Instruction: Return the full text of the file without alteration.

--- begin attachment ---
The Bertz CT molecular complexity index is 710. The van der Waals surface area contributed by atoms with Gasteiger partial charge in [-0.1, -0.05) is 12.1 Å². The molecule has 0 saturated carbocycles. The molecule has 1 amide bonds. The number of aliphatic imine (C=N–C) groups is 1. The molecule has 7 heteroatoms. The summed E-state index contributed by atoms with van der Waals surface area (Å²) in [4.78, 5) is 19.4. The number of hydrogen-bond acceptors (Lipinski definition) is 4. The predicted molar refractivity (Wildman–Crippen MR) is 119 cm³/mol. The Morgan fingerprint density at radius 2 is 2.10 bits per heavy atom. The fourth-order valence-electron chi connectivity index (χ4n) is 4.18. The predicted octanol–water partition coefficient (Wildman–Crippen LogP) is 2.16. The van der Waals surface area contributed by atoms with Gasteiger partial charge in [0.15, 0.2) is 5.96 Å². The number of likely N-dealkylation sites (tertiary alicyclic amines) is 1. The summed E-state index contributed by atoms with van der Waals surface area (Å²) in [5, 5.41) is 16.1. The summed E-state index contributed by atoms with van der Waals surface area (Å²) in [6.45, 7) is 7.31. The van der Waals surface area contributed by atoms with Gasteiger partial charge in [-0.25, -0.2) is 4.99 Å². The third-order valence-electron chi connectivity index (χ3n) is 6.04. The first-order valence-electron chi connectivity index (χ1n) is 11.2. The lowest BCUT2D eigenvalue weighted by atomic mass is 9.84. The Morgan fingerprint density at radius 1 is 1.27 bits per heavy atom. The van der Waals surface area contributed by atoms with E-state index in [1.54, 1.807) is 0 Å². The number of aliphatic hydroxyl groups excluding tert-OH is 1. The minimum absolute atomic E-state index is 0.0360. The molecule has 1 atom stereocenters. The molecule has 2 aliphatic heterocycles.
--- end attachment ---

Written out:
The Bertz CT molecular complexity index is 710. The van der Waals surface area contributed by atoms with Gasteiger partial charge in [-0.1, -0.05) is 12.1 Å². The molecule has 0 saturated carbocycles. The molecule has 1 amide bonds. The number of aliphatic imine (C=N–C) groups is 1. The molecule has 7 heteroatoms. The summed E-state index contributed by atoms with van der Waals surface area (Å²) in [4.78, 5) is 19.4. The number of hydrogen-bond acceptors (Lipinski definition) is 4. The predicted molar refractivity (Wildman–Crippen MR) is 119 cm³/mol. The Morgan fingerprint density at radius 2 is 2.10 bits per heavy atom. The fourth-order valence-electron chi connectivity index (χ4n) is 4.18. The predicted octanol–water partition coefficient (Wildman–Crippen LogP) is 2.16. The van der Waals surface area contributed by atoms with Gasteiger partial charge in [0.15, 0.2) is 5.96 Å². The number of likely N-dealkylation sites (tertiary alicyclic amines) is 1. The summed E-state index contributed by atoms with van der Waals surface area (Å²) in [5, 5.41) is 16.1. The summed E-state index contributed by atoms with van der Waals surface area (Å²) in [6.45, 7) is 7.31. The van der Waals surface area contributed by atoms with Gasteiger partial charge in [-0.25, -0.2) is 4.99 Å². The third-order valence-electron chi connectivity index (χ3n) is 6.04. The first-order valence-electron chi connectivity index (χ1n) is 11.2. The lowest BCUT2D eigenvalue weighted by atomic mass is 9.84. The Morgan fingerprint density at radius 1 is 1.27 bits per heavy atom. The van der Waals surface area contributed by atoms with E-state index in [1.54, 1.807) is 0 Å². The number of aliphatic hydroxyl groups excluding tert-OH is 1. The minimum absolute atomic E-state index is 0.0360. The molecule has 1 atom stereocenters. The molecule has 2 aliphatic heterocycles.